In the midst of the coronavirus pandemic, blood donations have become increasingly necessary to help those diagnosed with the disease. However, not all healthy people can donate: The FDA has stated that—despite the need—gay and bisexual men are still banned from donating blood.
The Kentucky General Assembly met at the State Capitol to discuss House Bill 451, which would limit abortion access. In response, Kentuckians drove around the Capitol building and honked their horns during the meeting, with signs reading phrases like “Go Home” taped to their car doors.
Assistant-Secretary-General and Deputy Executive Director of UN Women, Anita Bhatia, spoke to Ms. about COVID-19’s disproportionate impact on women internationally.
The Trump administration and our leaders in Congress now have a clear choice to make: Whether to adopt commonsense public health measures that protect everyone—regardless of where they come from—or to embrace policies that endanger asylum seekers and jeopardize our collective health.
With polls showing Trump trailing former Vice President Joe Biden, it is widely rumored that the president might seek ways to postpone the election in order to remain in office. Such a move would be blatantly illegal.
We spoke with three activists for women’s equality and social justice and asked them each one question: What does Women’s History Month mean to you?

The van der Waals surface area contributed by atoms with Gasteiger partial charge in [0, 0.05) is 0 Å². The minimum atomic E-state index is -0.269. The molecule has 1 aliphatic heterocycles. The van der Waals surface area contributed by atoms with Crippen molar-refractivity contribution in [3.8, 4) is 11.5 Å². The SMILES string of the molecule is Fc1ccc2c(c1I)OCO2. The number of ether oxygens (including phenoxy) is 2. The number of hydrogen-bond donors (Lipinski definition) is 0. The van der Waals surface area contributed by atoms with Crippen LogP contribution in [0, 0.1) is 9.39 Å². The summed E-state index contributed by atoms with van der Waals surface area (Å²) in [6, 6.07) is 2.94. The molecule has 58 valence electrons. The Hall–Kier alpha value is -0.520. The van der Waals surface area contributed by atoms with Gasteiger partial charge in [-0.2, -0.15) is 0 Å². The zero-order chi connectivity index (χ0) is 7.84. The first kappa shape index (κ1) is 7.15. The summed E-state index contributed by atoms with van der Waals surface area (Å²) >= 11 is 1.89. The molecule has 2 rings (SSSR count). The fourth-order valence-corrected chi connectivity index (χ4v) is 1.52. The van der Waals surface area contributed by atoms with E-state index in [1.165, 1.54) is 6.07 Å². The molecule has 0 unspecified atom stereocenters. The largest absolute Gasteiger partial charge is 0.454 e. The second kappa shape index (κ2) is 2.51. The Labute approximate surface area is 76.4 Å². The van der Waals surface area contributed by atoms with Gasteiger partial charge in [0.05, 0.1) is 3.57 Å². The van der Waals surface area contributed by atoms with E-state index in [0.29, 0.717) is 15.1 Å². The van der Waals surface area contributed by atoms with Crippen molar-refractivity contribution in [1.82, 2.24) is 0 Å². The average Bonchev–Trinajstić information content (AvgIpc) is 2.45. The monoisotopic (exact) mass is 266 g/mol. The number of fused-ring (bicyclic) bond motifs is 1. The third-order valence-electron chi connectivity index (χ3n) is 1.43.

Using a global pandemic as an opportunity, regressive law-makers are pushing anti-choice policies on a pro-choice nation. Let me clarify this misinformation: Abortion is an essential component of comprehensive health care.
Telemedicine abortion combines medication abortion—which uses pills to end a pregnancy—and telemedicine—which allows health providers to supervise the use of abortion pills via videoconferencing or telephone consultations.
Just two and a half years ago, the night of the 2016 Presidential election, I stood under the largest glass ceiling in the world in New York’s Jacob Javits Center, anxiously awaiting the arrival of our country’s first female president. Standing no more than fifty feet from the podium, I watched the big screen hovering […]
“I believe in us. I believe in you. I believe in myself. While, I don’t know how, and I don’t know when; I know—just like my ancestors knew—that we will find a way through: as long as we remember who we are and what we are capable of.”